Soon his music began to catch the attention of those outside the Bluff City, who took notice of his ability to integrate classic methods into unique singing and playing approaches. “Sid Selvidge, who comes from Mississippi by way of Memphis, is neither country nor rock,” said John Rockwell of the New York Times. “He’s pretty much everything musically in the whole Southeast.” While still in school at Washington University, Sid recorded his debut LP, Portrait, which was released by Enterprise Records, a subsidiary of Stax. Thereafter, he traveled to New York and captivated audiences from Carnegie Hall to Lincoln Center, garnering rave reviews. “His voice is an astonishing instrument,” raved New York Times writer Robert Palmer. “Cool and liquid with a range of several octaves.”
By this time, major labels were making offers, resulting in a deal whereby Elektra released his Twice Told Tales as a part of the Nonesuch Records “American Explorer Series.” When not working on solo records, Selvidge was a member of Mudboy and the Neutrons with cofounder and close friends Jim Dickinson, Lee Baker, and Jimmy Crosthwait. Selvidge and Dickinson would collaborate on numerous projects throughout their enduring friendship, but the 3 Mudboy albums were among the most original of that partnership. Bob Dylan even referred to them as “the great band that nobody can find.”
While living in Memphis during this time, Selvidge also taught anthropology at Rhodes College and helped found Beale Street Caravan, an internationally syndicated blues radio program heard on over 500 stations around the world. Even with his performance and recording career, Selvidge still remains heavily involved at BSC, serving as executive producer since its founding. In 2002 Selvidge signed to Memphis label Archer Records, which released A Little Bit of Rain the following year. Recording was a family affair, with Selvidge’s son, Steve (The Hold Steady) joining on guitar, along with Jim Dickinson on keys and his son, Luther (North Mississippi Allstars, Black Crowes) on slide guitar, and old pal Jimmy Crosthwait on washboard. Upon hearing the record, David Fricke of Rolling Stone couldn’t hold back his praise, declaring emphatically “Sid Selvidge is a precious treasure.”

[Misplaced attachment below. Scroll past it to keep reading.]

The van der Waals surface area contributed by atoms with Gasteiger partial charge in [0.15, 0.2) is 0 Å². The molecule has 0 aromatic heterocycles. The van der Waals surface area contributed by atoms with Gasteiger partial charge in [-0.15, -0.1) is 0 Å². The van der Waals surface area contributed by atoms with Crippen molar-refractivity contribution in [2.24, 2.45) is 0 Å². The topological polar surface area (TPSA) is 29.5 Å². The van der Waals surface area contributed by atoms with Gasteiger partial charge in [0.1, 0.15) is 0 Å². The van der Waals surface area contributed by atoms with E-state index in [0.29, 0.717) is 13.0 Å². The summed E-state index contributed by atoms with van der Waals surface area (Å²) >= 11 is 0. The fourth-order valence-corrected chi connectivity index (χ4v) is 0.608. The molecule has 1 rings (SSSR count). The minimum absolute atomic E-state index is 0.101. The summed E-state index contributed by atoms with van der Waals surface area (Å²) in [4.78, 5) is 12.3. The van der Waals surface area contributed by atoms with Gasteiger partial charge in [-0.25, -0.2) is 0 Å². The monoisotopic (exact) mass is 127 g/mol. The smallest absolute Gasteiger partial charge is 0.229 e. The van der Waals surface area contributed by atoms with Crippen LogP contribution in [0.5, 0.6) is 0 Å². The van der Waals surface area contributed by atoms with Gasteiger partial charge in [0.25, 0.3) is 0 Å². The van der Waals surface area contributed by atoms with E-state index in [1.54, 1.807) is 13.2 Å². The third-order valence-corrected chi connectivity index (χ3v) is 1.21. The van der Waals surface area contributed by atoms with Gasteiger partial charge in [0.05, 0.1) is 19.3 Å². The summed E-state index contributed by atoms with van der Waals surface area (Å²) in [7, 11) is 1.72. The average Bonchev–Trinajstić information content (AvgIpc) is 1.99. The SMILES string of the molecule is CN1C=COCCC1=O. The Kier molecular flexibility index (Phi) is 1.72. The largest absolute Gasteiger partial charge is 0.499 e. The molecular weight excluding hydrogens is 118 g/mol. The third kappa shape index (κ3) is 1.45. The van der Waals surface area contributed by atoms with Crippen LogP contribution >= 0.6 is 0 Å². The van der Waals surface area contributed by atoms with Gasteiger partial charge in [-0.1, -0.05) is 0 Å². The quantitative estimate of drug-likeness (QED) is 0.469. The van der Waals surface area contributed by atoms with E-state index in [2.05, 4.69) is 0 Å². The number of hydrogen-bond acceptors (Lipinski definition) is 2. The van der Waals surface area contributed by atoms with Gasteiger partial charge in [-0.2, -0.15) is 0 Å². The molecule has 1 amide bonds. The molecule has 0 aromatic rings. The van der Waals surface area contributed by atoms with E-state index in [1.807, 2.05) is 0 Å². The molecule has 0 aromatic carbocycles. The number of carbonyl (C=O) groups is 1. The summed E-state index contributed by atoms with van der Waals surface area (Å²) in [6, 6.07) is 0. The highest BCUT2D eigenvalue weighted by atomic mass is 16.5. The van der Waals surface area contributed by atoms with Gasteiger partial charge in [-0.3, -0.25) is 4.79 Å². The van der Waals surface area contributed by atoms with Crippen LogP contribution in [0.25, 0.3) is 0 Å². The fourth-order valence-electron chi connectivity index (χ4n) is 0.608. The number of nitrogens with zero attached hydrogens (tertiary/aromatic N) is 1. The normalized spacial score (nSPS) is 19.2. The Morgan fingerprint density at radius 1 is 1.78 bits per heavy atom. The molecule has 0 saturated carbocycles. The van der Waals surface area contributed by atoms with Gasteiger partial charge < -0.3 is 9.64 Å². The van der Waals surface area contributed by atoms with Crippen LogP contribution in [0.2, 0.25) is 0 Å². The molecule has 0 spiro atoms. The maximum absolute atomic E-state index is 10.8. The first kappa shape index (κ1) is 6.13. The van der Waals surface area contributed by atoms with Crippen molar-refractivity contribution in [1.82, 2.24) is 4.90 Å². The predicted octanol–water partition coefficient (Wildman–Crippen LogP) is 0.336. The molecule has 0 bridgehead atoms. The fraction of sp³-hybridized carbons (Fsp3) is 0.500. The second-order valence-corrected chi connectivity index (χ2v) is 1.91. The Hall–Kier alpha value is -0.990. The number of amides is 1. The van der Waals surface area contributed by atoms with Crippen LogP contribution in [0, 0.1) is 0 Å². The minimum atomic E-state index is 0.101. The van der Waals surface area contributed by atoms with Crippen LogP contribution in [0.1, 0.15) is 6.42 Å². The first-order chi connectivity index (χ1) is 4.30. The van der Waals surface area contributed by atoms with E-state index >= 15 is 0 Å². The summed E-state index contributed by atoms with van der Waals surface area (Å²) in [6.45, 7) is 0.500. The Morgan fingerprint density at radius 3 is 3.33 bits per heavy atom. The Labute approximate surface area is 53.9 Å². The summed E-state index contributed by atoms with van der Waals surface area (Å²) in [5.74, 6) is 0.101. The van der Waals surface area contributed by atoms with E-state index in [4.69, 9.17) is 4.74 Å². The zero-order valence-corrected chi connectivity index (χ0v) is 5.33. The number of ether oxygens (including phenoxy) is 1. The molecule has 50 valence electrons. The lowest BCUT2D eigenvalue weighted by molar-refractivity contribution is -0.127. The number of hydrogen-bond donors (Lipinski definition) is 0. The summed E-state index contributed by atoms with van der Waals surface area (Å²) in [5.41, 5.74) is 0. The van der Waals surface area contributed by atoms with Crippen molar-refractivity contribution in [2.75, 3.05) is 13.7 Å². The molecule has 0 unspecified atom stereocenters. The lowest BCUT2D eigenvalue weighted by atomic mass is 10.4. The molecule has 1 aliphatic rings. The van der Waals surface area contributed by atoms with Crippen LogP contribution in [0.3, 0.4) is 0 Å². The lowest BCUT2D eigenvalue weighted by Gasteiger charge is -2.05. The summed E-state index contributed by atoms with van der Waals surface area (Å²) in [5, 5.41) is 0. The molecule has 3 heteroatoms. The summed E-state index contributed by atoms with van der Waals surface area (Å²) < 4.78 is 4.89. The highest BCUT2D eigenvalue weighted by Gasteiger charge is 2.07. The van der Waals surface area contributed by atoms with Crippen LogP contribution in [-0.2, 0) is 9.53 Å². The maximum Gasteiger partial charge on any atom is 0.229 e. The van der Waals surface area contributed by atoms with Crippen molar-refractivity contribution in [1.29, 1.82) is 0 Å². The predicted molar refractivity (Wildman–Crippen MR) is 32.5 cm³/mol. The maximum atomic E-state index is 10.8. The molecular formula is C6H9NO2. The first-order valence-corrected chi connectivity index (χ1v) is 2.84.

“I kind of spilled blood all over this project,” Amy Speace says of her new album The Killer In Me, which marks a quantum creative leap from the artist’s 2006 breakthrough effort Songs For Bright Street. While that release won her widespread critical acclaim and a loyal international fan base, The Killer In Me finds the New York‐based singer/songwriter forging into deeper, darker lyrical and musical terrain, borne largely out of the dissolution of her 10‐ year marriage. “This is the record that I needed to make,” Speace states. “In many ways, it was the hardest thing I’ve ever done. And in some ways, it was the easiest. Writing the songs was emotionally difficult, deep and intense‐‐it was kind of an exorcism. But in the end, the songs flowed pretty quickly. You write the things that you’re afraid to say out loud.”